There is a very fine line between love and dependency. Opposite emotions can stimulate the same parts of our brains, our nervous systems react correspondingly, and whether it’s your first time experiencing it or the tenth, it can get fuzzy as to where to draw the line when it comes to these feelings in our personal relationships.
It’s a big reason as to why we settle. Why we succumb to relationships we know we are better off not being in. Why we put up with the bullshit day after day, it’s nice to feel wanted; it’s even better to feel needed, even when it’s with a person we’re better without. It’s challenging to differentiate bad luck/poor timing (however you position it) with the cold, hard fact that maybe something you’ve put so much effort into just isn’t right for you. It isn’t until you find the real thing that the other side of the blurred line gets a little clearer—the difference between love and dependency.
Dependence brings on very intense feelings, whereas love is straightforward and light. This can lead to a lot of confusion, especially when you finally enter a healthy relationship and wonder why your heart doesn’t “skip a beat” the same way it did with the person(s) prior. It’s not that there’s something innately wrong with you for experiencing stronger feelings in the toxic relationship; biologically, it was stronger—just not in a constructive way. The physiological breakdown between a healthy and unhealthy relationship is incredibly different, yet disguisedly analogous.
To explain, I’ve broken it down into a battle of the adjectives.
Let’s start with anxiety vs. anticipation.
Anxiety is present in unhealthy relationships. It’s that heavy feeling in your chest you feel waiting for them to respond back and the thrill when, this time, they actually do. It’s after an argument, when you’ve been beat down so much mentally that you accept whatever direction will just make the negativity stop, and those short lived euphoric moments post-resolution. When you’re in an unhealthy relationship, you get addicted to the thrill of the ups and downs, because at the core of what you both are, is a cavity that can only be filled with the false hope of what you lack.
Then there’s the flip side: anticipation. Anticipation holds no deadlines. It’s the eagerness, the pleasure that surrounds seeing or hearing from the other person, and not because you’re unsure when or if it will come. It’s the confidence of knowing what is yours, and the acceptance that no minor lapse of judgment or period of reticence will change or get in the way of what you have. Both feelings have a tendency to make your heart race and control your thoughts—the main difference is that one is excitement that comes hand-in-hand with assurance, while the other is led by fear of the unspecified.
After the period of anxiety/anticipation, comes the relief vs. happiness complex—the light airiness of it all.
In a dependant relationship, you finally get that response, you finally get to see them, and maybe you even get to be yourself for a shining moment and not have to worry about the repercussions or an argument springing about. Everything is good for now—we like to collect and bask in these airy moments when things are easy, just before the inevitable cloud of anxiety returns.
In a healthy relationship, there is nothing but happiness that follows anticipation. You knew they would respond, you knew you would see them soon, you knew you could be a complete goof and your unfiltered self and not have to worry about the repercussions. The line here gets thin because, as we know, every reaction has an equal and opposite reaction. What follows a period of high intensity comes feelings of alleviation. Relief is a feeling or reassurance following anxiety or distress. Happiness is having a sense of trust and confidence.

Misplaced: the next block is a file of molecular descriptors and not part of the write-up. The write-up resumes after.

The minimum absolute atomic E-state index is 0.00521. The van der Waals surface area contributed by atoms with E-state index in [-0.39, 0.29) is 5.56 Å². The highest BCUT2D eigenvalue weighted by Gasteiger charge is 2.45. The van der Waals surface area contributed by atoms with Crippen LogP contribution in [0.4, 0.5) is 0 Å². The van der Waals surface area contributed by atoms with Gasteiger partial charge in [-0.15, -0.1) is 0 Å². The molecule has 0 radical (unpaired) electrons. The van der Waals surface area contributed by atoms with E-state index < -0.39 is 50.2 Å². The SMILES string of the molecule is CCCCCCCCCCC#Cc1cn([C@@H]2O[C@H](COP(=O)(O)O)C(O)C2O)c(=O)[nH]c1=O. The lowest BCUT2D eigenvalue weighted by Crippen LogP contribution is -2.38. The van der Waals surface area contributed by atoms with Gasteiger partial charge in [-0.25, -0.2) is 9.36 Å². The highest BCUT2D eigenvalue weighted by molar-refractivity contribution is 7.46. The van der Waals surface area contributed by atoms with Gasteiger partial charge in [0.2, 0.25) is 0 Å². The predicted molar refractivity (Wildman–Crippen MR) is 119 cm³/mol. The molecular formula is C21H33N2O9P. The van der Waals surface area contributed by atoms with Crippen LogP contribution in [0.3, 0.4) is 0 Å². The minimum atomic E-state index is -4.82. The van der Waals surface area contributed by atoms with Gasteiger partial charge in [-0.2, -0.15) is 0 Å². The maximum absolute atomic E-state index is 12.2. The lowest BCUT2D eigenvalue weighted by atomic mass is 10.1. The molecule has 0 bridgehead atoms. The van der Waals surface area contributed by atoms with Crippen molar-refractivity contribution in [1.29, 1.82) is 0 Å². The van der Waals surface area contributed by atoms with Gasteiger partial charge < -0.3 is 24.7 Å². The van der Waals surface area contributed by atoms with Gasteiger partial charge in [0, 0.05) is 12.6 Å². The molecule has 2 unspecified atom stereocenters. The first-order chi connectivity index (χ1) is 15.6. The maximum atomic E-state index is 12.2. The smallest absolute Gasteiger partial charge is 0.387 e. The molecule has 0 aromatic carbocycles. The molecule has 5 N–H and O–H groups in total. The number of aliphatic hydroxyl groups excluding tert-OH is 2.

Allow me to segway into my last defining point: possibility vs. promise.
Growing up as the youngest of 6 girls and watching my sisters each go onto their own successful marriages, I always had to ask the age old question: “How do you know?” Their identical answers never came with much consolation: “You just know.” This always agitated me growing up, because I thought I’ve “known” 101 different times—but how are you supposed to know you know until you actually know, ya know?
The labyrinth of supposed thought makeup is arduous, and I wish I could exercise more knowledge in the form of an explanation, but I too will leave you with: “you just know.” It’s a feeling at the start of each morning, and the end of each night. It’s anticipation, it’s happiness, it’s promise. There’s not an inkling in your mind about whether or not that person is going to accept you—you know that no matter how far you go off the irrationality scale, the unconditional love is there. You know you need not worry about them when you’re not around—what they’re up to, who they’re with, where they’re going—because you know it will be alongside you. Possibility, however, is likelihood—it’s risk, it’s hope without full grasp.
When you know is when you’ve been on both sides of the blurred line and suddenly see that line is actually far more distinct than you ever thought possible. Your relationship should be your safe haven, not a battlefield of guilt trips, anxiety and disorder. This isn’t to say that once you’ve found your person, there won’t be conflict—because there absolutely will be. The difference lays in the level of conviction, the effort put forth to resolve, the lack of indignation. It’s in the unproblematic zest to be next to that person again, the happiness you bring each other, and the promise that no matter what comes your way, you will be supported wholeheartedly, together—without a doubt.